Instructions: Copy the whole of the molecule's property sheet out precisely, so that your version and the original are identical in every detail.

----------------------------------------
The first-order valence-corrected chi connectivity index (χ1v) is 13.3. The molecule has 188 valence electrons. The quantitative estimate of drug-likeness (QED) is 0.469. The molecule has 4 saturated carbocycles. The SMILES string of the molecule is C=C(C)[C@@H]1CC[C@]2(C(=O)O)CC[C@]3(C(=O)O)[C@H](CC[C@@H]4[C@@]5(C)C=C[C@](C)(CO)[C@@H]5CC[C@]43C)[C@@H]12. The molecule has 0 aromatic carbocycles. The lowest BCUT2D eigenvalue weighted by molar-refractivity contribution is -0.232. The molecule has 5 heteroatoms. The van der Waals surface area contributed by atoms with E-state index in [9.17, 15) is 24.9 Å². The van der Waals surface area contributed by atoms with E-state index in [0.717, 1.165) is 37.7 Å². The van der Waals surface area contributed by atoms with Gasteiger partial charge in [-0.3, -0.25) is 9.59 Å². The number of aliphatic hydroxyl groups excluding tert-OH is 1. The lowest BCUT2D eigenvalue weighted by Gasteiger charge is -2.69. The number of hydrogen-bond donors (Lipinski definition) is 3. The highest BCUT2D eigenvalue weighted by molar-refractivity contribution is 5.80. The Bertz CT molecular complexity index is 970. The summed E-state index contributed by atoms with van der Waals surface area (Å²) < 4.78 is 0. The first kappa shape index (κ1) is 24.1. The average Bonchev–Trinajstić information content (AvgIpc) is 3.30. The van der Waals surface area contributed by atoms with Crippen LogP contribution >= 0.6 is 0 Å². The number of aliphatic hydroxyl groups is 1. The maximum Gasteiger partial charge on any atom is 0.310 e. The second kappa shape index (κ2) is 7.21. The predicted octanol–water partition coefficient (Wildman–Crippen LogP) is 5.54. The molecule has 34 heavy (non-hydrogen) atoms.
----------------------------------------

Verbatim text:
The first-order valence-corrected chi connectivity index (χ1v) is 13.3. The molecule has 188 valence electrons. The quantitative estimate of drug-likeness (QED) is 0.469. The molecule has 4 saturated carbocycles. The SMILES string of the molecule is C=C(C)[C@@H]1CC[C@]2(C(=O)O)CC[C@]3(C(=O)O)[C@H](CC[C@@H]4[C@@]5(C)C=C[C@](C)(CO)[C@@H]5CC[C@]43C)[C@@H]12. The molecule has 0 aromatic carbocycles. The lowest BCUT2D eigenvalue weighted by molar-refractivity contribution is -0.232. The molecule has 5 heteroatoms. The van der Waals surface area contributed by atoms with E-state index in [9.17, 15) is 24.9 Å². The van der Waals surface area contributed by atoms with E-state index in [0.717, 1.165) is 37.7 Å². The van der Waals surface area contributed by atoms with Gasteiger partial charge in [-0.3, -0.25) is 9.59 Å². The number of aliphatic hydroxyl groups excluding tert-OH is 1. The lowest BCUT2D eigenvalue weighted by Gasteiger charge is -2.69. The number of hydrogen-bond donors (Lipinski definition) is 3. The highest BCUT2D eigenvalue weighted by molar-refractivity contribution is 5.80. The Bertz CT molecular complexity index is 970. The summed E-state index contributed by atoms with van der Waals surface area (Å²) < 4.78 is 0. The first kappa shape index (κ1) is 24.1. The average Bonchev–Trinajstić information content (AvgIpc) is 3.30. The van der Waals surface area contributed by atoms with Crippen LogP contribution >= 0.6 is 0 Å². The number of aliphatic hydroxyl groups is 1. The maximum Gasteiger partial charge on any atom is 0.310 e. The second kappa shape index (κ2) is 7.21. The predicted octanol–water partition coefficient (Wildman–Crippen LogP) is 5.54. The molecule has 34 heavy (non-hydrogen) atoms.